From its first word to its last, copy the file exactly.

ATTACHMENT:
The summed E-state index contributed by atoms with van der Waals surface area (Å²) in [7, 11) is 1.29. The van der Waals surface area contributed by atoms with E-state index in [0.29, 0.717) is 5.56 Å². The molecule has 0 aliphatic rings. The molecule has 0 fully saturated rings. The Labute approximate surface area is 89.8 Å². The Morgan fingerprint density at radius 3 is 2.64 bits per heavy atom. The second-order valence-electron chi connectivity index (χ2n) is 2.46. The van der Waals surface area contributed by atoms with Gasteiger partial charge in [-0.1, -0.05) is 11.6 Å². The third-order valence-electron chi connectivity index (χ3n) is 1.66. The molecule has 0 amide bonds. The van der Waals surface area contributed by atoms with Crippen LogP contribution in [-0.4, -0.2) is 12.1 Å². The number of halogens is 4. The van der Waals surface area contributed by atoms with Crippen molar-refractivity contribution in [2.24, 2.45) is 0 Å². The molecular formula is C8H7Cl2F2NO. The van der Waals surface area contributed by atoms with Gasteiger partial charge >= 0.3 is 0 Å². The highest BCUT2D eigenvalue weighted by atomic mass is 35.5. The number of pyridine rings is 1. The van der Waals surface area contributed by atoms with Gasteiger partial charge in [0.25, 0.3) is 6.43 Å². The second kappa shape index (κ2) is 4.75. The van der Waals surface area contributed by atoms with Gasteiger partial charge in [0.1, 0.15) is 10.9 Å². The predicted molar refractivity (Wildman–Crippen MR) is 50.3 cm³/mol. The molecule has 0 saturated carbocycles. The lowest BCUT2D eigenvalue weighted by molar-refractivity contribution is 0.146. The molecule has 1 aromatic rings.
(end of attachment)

The summed E-state index contributed by atoms with van der Waals surface area (Å²) in [7, 11) is 1.29. The van der Waals surface area contributed by atoms with E-state index in [0.29, 0.717) is 5.56 Å². The molecule has 0 aliphatic rings. The molecule has 0 fully saturated rings. The Labute approximate surface area is 89.8 Å². The Morgan fingerprint density at radius 3 is 2.64 bits per heavy atom. The second-order valence-electron chi connectivity index (χ2n) is 2.46. The van der Waals surface area contributed by atoms with Gasteiger partial charge in [-0.1, -0.05) is 11.6 Å². The third-order valence-electron chi connectivity index (χ3n) is 1.66. The molecule has 0 amide bonds. The van der Waals surface area contributed by atoms with Crippen LogP contribution in [-0.4, -0.2) is 12.1 Å². The number of halogens is 4. The van der Waals surface area contributed by atoms with Crippen molar-refractivity contribution in [2.24, 2.45) is 0 Å². The molecular formula is C8H7Cl2F2NO. The van der Waals surface area contributed by atoms with Gasteiger partial charge >= 0.3 is 0 Å². The highest BCUT2D eigenvalue weighted by atomic mass is 35.5. The number of pyridine rings is 1. The van der Waals surface area contributed by atoms with Gasteiger partial charge in [0.25, 0.3) is 6.43 Å². The second kappa shape index (κ2) is 4.75. The van der Waals surface area contributed by atoms with Gasteiger partial charge in [0.1, 0.15) is 10.9 Å². The predicted molar refractivity (Wildman–Crippen MR) is 50.3 cm³/mol. The molecule has 0 saturated carbocycles. The lowest BCUT2D eigenvalue weighted by molar-refractivity contribution is 0.146. The molecule has 1 aromatic rings.